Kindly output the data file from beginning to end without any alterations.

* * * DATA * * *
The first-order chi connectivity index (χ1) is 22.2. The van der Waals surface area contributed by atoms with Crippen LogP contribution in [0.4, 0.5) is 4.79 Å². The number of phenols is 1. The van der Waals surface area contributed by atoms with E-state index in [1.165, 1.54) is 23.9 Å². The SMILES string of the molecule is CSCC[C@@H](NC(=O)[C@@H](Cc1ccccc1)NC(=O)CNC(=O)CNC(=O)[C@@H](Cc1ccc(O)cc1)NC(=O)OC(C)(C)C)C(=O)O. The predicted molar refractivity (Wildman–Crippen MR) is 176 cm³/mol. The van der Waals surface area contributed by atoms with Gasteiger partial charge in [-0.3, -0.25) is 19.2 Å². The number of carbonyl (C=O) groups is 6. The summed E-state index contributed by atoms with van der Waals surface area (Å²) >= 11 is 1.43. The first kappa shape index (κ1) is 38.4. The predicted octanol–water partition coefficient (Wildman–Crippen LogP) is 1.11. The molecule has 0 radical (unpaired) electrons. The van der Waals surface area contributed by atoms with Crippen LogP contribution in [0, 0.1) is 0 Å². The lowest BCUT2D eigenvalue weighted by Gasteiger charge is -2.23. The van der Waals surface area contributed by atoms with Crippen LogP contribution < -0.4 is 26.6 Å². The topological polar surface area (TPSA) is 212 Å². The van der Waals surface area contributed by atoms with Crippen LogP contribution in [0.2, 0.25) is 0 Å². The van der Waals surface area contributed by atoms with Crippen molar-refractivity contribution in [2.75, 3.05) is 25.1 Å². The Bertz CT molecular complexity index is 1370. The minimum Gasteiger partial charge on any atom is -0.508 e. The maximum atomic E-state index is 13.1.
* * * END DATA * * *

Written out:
The first-order chi connectivity index (χ1) is 22.2. The van der Waals surface area contributed by atoms with Crippen LogP contribution in [0.4, 0.5) is 4.79 Å². The number of phenols is 1. The van der Waals surface area contributed by atoms with E-state index in [1.165, 1.54) is 23.9 Å². The SMILES string of the molecule is CSCC[C@@H](NC(=O)[C@@H](Cc1ccccc1)NC(=O)CNC(=O)CNC(=O)[C@@H](Cc1ccc(O)cc1)NC(=O)OC(C)(C)C)C(=O)O. The predicted molar refractivity (Wildman–Crippen MR) is 176 cm³/mol. The van der Waals surface area contributed by atoms with Gasteiger partial charge in [-0.3, -0.25) is 19.2 Å². The number of carbonyl (C=O) groups is 6. The summed E-state index contributed by atoms with van der Waals surface area (Å²) >= 11 is 1.43. The first kappa shape index (κ1) is 38.4. The predicted octanol–water partition coefficient (Wildman–Crippen LogP) is 1.11. The molecule has 0 radical (unpaired) electrons. The van der Waals surface area contributed by atoms with Crippen LogP contribution in [0, 0.1) is 0 Å². The lowest BCUT2D eigenvalue weighted by Gasteiger charge is -2.23. The van der Waals surface area contributed by atoms with Crippen LogP contribution < -0.4 is 26.6 Å². The topological polar surface area (TPSA) is 212 Å². The van der Waals surface area contributed by atoms with Crippen LogP contribution in [0.2, 0.25) is 0 Å². The van der Waals surface area contributed by atoms with Crippen molar-refractivity contribution in [2.75, 3.05) is 25.1 Å². The Bertz CT molecular complexity index is 1370. The minimum Gasteiger partial charge on any atom is -0.508 e. The maximum atomic E-state index is 13.1.